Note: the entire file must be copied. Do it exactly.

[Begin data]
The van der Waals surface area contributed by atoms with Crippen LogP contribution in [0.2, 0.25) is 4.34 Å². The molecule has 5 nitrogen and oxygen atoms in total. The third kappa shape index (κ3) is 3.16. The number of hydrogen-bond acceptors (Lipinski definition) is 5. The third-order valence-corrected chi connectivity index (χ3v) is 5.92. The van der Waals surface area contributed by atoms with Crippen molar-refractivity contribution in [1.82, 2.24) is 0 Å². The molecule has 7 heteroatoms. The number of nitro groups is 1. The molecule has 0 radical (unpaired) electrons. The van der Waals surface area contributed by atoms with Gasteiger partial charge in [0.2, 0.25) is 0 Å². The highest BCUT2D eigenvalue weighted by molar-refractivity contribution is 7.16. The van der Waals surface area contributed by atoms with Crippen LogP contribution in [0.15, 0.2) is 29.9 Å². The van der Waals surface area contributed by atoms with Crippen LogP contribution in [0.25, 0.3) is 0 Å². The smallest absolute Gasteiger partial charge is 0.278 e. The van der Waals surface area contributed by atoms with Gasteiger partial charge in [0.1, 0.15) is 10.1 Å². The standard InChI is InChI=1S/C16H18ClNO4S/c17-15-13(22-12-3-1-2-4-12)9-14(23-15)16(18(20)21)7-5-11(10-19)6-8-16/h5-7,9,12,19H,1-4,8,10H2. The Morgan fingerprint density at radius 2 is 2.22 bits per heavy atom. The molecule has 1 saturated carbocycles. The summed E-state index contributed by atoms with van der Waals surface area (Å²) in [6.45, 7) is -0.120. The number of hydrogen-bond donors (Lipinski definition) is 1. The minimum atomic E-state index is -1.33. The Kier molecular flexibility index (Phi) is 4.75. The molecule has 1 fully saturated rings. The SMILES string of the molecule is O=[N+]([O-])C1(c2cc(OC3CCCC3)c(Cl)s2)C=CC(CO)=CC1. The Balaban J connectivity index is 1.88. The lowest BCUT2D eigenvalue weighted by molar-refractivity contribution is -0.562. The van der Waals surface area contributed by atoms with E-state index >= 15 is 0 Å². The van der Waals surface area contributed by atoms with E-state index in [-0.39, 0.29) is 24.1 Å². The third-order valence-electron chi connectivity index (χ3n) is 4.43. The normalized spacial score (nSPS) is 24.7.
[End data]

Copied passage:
The van der Waals surface area contributed by atoms with Crippen LogP contribution in [0.2, 0.25) is 4.34 Å². The molecule has 5 nitrogen and oxygen atoms in total. The third kappa shape index (κ3) is 3.16. The number of hydrogen-bond acceptors (Lipinski definition) is 5. The third-order valence-corrected chi connectivity index (χ3v) is 5.92. The van der Waals surface area contributed by atoms with Crippen molar-refractivity contribution in [1.82, 2.24) is 0 Å². The molecule has 7 heteroatoms. The number of nitro groups is 1. The molecule has 0 radical (unpaired) electrons. The van der Waals surface area contributed by atoms with Gasteiger partial charge in [0.2, 0.25) is 0 Å². The highest BCUT2D eigenvalue weighted by molar-refractivity contribution is 7.16. The van der Waals surface area contributed by atoms with Crippen LogP contribution in [0.15, 0.2) is 29.9 Å². The van der Waals surface area contributed by atoms with Crippen LogP contribution in [0.25, 0.3) is 0 Å². The smallest absolute Gasteiger partial charge is 0.278 e. The van der Waals surface area contributed by atoms with Gasteiger partial charge in [0.1, 0.15) is 10.1 Å². The standard InChI is InChI=1S/C16H18ClNO4S/c17-15-13(22-12-3-1-2-4-12)9-14(23-15)16(18(20)21)7-5-11(10-19)6-8-16/h5-7,9,12,19H,1-4,8,10H2. The Morgan fingerprint density at radius 2 is 2.22 bits per heavy atom. The molecule has 1 saturated carbocycles. The summed E-state index contributed by atoms with van der Waals surface area (Å²) in [6.45, 7) is -0.120. The number of hydrogen-bond donors (Lipinski definition) is 1. The minimum atomic E-state index is -1.33. The Kier molecular flexibility index (Phi) is 4.75. The molecule has 1 fully saturated rings. The SMILES string of the molecule is O=[N+]([O-])C1(c2cc(OC3CCCC3)c(Cl)s2)C=CC(CO)=CC1. The Balaban J connectivity index is 1.88. The lowest BCUT2D eigenvalue weighted by molar-refractivity contribution is -0.562. The van der Waals surface area contributed by atoms with E-state index >= 15 is 0 Å². The van der Waals surface area contributed by atoms with E-state index in [-0.39, 0.29) is 24.1 Å². The third-order valence-electron chi connectivity index (χ3n) is 4.43. The normalized spacial score (nSPS) is 24.7.